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Confronting the Death Penalty: How Language Influences Jurors in Capital Cases probes how jurors make the ultimate decision about whether another human being should live or die.
Drawing on ethnographic and qualitative linguistic methods, this book explores the means through which language helps to make death penalty decisions possible - how specific linguistic choices mediate and restrict jurors', attorneys', and judges' actions and experiences while serving and reflecting on capital trials.
The analysis draws on fifteen months of ethnographic fieldwork in diverse counties across Texas, including participant observation in four capital trials and post-verdict interviews with the jurors who decided those cases. Given the impossibility of access to actual capital jury deliberations, this integration of methods aims to provide the clearest possible window into jurors' decision-making.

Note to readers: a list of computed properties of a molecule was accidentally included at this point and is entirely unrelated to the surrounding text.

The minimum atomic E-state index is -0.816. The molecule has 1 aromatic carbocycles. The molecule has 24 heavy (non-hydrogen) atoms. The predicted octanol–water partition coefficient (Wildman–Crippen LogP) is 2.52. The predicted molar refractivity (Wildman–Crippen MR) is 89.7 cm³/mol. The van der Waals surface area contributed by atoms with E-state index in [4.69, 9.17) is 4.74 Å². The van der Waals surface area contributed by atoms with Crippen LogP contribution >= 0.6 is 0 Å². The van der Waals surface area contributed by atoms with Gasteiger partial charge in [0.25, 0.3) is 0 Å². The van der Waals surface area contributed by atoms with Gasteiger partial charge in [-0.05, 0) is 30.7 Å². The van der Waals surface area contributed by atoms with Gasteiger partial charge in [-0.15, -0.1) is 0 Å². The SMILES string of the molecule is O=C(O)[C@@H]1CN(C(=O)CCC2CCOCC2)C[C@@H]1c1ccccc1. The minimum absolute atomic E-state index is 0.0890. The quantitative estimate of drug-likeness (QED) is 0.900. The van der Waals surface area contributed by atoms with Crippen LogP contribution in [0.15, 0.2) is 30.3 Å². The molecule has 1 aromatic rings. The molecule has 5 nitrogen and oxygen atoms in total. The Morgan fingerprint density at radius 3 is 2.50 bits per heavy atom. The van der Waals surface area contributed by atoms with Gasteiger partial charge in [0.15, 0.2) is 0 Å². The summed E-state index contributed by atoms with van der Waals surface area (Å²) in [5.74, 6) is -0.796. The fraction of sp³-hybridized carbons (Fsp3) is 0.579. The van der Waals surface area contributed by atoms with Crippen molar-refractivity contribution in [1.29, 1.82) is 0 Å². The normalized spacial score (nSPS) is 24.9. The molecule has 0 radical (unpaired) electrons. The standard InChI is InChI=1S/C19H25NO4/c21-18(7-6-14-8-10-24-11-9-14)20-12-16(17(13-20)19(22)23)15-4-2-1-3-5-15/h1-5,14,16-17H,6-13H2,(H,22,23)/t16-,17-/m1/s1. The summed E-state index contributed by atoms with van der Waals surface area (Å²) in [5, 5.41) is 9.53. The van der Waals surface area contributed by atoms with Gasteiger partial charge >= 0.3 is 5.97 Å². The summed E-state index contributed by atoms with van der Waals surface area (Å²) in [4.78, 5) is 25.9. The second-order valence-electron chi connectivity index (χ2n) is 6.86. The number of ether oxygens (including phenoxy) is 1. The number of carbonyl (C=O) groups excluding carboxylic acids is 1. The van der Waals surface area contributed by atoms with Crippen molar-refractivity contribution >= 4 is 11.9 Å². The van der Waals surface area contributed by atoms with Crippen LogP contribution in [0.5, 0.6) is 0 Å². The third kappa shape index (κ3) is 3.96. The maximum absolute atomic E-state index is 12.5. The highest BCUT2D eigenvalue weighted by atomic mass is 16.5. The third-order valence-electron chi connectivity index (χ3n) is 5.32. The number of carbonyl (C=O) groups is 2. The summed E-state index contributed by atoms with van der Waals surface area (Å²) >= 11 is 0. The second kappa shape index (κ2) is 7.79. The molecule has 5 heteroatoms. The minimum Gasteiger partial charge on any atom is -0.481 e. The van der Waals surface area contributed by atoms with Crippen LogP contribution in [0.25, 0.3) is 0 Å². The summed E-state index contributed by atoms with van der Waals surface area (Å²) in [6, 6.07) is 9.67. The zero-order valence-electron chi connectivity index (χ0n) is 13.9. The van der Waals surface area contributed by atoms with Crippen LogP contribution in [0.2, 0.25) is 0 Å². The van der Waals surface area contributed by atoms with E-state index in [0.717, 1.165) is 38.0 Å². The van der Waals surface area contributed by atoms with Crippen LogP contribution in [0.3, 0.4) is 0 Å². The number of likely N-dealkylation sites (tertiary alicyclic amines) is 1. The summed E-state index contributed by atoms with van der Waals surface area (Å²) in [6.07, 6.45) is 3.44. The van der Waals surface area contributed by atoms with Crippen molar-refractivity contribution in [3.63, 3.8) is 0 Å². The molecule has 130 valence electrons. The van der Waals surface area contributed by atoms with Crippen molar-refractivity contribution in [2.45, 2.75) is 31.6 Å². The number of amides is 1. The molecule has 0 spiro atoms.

By focusing on how language can both facilitate and stymie empathic encounters, the book addresses a conflict inherent to death penalty trials: jurors literally face defendants during trial and then must distort, diminish, or negate these face-to-face interactions in order to sentence those same defendants to death.